The Path to Creating a New Privacy Policy

NYPL’s Story

Every library has (or should have) one. Ironically, in an institution devoted to reading and intellectual inquiry, it is probably the most seldom-read document in its collections. I am referring to library privacy policies, which have become increasingly important in an era when the broad gathering of information and data is exponentially increasing.

The New York Public Library (NYPL) has aimed to change that with its new privacy policy, publicly released in November 2016. The journey to revise the Library’s privacy had begun before I arrived in November 2015 and became the first full-time director of privacy and compliance at NYPL; and, though I am not an attorney, my position is situated in the Library’s legal department which, as a group, is responsible for the review, if not the actual writing, of most of the NYPL’s legal policies and notices.

As with any almost institution going through a policy-writing process, we began with what we already had. In its 120-year history, NYPL has evolved its data -collection practices from the age of paper call slips to complex digital circulation systems. In the normal course of its operations, NYPL checks out books and materials to patrons (23 million per year), provides classes and programs to both adults and children, and—in the age of the internet—provides access to online information and databases that span the globe.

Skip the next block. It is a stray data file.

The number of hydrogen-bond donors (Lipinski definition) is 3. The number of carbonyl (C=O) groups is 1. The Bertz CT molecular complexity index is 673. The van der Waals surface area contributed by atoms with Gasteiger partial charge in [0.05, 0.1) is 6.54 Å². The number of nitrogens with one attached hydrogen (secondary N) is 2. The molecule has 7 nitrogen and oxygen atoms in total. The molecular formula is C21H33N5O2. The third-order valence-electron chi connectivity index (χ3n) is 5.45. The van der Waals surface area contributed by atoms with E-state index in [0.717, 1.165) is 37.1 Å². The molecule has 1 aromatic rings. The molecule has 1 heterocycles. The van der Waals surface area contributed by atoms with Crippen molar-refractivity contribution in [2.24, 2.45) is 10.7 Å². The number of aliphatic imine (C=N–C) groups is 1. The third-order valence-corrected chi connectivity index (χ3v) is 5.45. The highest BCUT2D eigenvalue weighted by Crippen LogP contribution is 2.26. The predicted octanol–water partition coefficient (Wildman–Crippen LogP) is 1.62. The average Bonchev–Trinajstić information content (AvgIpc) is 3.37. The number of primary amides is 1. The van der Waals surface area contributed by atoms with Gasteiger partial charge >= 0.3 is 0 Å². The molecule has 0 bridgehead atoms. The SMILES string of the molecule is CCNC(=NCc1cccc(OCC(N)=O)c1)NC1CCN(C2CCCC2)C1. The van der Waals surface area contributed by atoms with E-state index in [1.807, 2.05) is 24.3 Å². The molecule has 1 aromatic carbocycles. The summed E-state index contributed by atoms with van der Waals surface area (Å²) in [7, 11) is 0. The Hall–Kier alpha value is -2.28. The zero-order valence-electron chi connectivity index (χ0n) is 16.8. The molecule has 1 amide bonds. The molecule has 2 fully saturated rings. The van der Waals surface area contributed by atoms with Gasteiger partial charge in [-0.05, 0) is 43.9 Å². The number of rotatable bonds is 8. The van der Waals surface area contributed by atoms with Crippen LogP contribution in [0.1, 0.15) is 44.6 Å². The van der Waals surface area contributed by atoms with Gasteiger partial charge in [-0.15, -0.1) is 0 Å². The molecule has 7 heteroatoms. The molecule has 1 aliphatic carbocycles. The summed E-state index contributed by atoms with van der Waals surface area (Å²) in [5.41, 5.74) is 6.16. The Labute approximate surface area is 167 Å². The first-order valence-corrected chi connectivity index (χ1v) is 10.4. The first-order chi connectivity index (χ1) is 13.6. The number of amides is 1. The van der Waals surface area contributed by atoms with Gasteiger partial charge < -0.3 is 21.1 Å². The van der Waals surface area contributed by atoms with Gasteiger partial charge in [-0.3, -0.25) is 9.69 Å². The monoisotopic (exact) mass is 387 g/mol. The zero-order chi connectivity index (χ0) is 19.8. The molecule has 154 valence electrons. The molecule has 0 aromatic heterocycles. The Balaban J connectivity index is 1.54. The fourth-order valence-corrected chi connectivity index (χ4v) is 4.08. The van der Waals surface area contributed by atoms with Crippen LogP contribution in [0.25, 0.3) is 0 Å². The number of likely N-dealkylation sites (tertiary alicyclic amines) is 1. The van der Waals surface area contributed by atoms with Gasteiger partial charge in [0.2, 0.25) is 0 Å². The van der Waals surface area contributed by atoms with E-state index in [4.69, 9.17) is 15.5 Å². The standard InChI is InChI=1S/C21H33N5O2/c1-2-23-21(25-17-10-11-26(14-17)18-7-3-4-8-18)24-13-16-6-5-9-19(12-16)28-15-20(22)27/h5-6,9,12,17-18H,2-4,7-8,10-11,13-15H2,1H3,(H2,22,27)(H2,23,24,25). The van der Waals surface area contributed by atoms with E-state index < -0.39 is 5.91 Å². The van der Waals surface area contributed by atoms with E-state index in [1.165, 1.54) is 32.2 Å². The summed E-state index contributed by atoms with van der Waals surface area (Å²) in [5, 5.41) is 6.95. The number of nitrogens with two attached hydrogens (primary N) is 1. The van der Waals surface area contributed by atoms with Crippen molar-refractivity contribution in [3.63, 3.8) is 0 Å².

NYPL’s board of trustees, which has a committee devoted to reviewing the Library’s policies and programs, has consistently expressed the need for library operations to (a) know what information and data we were collecting from patrons; (b) know what we were doing with that information once collected (including who could access it and where); (c) articulate how patrons could opt in and out of our the data that they provide in the course of using the Library; and (d) determine how we respond to legal requests for information (such as subpoenas, warrants, etc.).


Answering the first question—what do we collect—involved a thorough inventory of the Library’s systems, databases, and paper-based information gathering. For instance, besides using our main integrated library system (ILS) to track the borrowing of materials in the branch libraries, we also use an age-old call-slip method in our four major research collections. The attempt to track the myriad data-collection methods began before I arrived and concluded shortly after I started. Finding the sources of data streams, be it analog or digital, involved speaking with every department in the Library to better understand (a) their reasons for collecting the data, (b) where they kept it and for how long, (c) if and when they shared it within or outside the Library and with whom, and (d) how they ultimately disposed of it when it was no longer needed.

These became the key elements of determining NYPL’s current state and how to move forward.

Similar institutions